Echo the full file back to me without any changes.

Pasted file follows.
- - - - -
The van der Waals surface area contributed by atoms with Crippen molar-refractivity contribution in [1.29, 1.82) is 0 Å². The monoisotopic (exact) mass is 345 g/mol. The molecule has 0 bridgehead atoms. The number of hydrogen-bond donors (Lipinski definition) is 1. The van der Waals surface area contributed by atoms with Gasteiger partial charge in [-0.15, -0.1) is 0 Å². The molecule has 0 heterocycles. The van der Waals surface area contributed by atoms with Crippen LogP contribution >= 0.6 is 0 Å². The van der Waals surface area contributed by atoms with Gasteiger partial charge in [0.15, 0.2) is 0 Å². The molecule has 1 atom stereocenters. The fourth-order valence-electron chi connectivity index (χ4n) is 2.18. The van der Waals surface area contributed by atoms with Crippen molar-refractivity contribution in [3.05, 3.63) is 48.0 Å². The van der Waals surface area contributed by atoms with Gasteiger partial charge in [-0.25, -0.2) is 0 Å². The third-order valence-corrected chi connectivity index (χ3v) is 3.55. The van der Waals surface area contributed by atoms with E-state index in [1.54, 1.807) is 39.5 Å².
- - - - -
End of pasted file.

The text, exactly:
The van der Waals surface area contributed by atoms with Crippen molar-refractivity contribution in [1.29, 1.82) is 0 Å². The monoisotopic (exact) mass is 345 g/mol. The molecule has 0 bridgehead atoms. The number of hydrogen-bond donors (Lipinski definition) is 1. The van der Waals surface area contributed by atoms with Gasteiger partial charge in [-0.15, -0.1) is 0 Å². The molecule has 0 heterocycles. The van der Waals surface area contributed by atoms with Crippen LogP contribution >= 0.6 is 0 Å². The van der Waals surface area contributed by atoms with Gasteiger partial charge in [0.15, 0.2) is 0 Å². The molecule has 1 atom stereocenters. The fourth-order valence-electron chi connectivity index (χ4n) is 2.18. The van der Waals surface area contributed by atoms with Crippen molar-refractivity contribution in [3.05, 3.63) is 48.0 Å². The van der Waals surface area contributed by atoms with Gasteiger partial charge in [-0.25, -0.2) is 0 Å². The third-order valence-corrected chi connectivity index (χ3v) is 3.55. The van der Waals surface area contributed by atoms with E-state index in [1.54, 1.807) is 39.5 Å².